Charleston Battery v Chicago Fire - Carolina Challenge Cup

Can lower-tier teams still go far in US Open Cup?


It is the romance of cup competitions that sparks passion, dreams and drama into the lives of every soccer fan.

I’m no different. I love the knockout formats and with this year being the 100th US Open Cup, I’m expecting something special.

Today the Centennial edition of the Lamar Hunt US Open Cup kicks off, with the play in rounds set for this evening.

Find out the draw for the early rounds here, and loads of really cool facts, figures and Open Cup snippets too.

But as I was sat back thinking about the Open Cup, a sad thought entered my mind. “What if second or third tier teams could no longer compete with MLS sides in the future?”

Many would argue that point arrived long ago and we are way past it. But we have to remember that in the early rounds of this competition, MLS sides often send out weakened teams filled with youngsters and reserve players. The level evens out and as we saw on multiple occasions last season, upsets occur.

In the 2012 competition, Carolina defeated LA Galaxy, Cal FC beat Portland, the Michigan Bucks defeated Chicago, Harrisburg beat New England, San Antonio beat Houston, Minnesota defeated RSL and the Charlotte Eagles beat FC Dallas…all in one round!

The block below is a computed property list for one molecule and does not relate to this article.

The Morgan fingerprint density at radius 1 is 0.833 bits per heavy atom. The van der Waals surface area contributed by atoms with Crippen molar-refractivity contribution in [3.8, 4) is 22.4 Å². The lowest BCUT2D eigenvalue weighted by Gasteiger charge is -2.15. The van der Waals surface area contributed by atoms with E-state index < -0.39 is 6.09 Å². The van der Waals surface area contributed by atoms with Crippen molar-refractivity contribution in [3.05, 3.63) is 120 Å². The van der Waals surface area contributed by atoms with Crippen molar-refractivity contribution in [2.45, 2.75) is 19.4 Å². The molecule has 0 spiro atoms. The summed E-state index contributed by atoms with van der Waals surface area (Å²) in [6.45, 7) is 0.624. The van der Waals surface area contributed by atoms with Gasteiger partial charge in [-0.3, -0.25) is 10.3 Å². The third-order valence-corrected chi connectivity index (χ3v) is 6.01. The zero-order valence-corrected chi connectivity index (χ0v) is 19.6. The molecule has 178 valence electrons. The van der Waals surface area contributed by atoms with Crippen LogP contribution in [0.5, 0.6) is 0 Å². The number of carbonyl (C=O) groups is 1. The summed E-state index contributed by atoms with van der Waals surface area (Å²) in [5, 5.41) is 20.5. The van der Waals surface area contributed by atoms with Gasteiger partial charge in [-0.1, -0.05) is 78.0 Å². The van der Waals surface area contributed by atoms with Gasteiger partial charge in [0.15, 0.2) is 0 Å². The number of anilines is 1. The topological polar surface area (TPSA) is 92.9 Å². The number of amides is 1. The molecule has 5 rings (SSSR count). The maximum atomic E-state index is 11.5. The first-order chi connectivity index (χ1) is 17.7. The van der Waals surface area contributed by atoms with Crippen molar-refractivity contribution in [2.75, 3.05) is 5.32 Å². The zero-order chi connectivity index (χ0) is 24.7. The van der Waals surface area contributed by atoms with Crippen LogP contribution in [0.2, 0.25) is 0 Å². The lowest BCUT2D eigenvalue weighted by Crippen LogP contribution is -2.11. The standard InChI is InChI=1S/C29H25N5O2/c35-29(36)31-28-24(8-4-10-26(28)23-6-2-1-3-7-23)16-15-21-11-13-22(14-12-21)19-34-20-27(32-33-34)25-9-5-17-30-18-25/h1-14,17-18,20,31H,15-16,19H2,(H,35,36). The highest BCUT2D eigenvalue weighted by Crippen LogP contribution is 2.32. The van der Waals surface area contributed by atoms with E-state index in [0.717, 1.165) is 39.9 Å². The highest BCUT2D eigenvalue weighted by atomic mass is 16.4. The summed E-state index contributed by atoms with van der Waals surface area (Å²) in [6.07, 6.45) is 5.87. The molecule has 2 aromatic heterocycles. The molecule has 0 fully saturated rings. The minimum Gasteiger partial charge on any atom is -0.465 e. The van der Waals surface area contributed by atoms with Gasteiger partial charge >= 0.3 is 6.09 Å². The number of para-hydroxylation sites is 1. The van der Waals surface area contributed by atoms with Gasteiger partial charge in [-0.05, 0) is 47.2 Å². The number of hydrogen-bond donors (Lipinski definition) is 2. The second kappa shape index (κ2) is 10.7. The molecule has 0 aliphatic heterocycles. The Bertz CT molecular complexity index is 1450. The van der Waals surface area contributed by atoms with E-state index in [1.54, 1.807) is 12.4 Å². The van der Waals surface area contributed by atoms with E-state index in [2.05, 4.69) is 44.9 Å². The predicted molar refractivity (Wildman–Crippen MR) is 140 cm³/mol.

Last seasons US Open Cup filled me with hope that the burgeoning soccer pyramid in the US was growing stronger by the season and smaller clubs could have the chance of replicating the famous upsets we see in the FA Cup and other cup competitions in Europe, season after season.

(More: New stadiums now heavier in lower tiers, US soccer moving forward)

Lower league teams are getting closer to MLS in terms of infrastructure and the gap is definitely closing. Therefore, every season the US Open Cup acts as a litmus test for just how far the rest of the US soccer pyramid is growing. Last season proved smaller teams can now compete with MLS, and this season people will judge NASL and USL sides on how well they perform against teams from Major League Soccer.

However, with the USL Pro-MLS Reserve League deal, ultimately this US Open Cup will become a little more complex, with player shared from parent clubs etc. Add to that the fact that two MLS U-23 sides have qualified for this seasons competition and we may lose some of that regional, almost tribal, rivalry.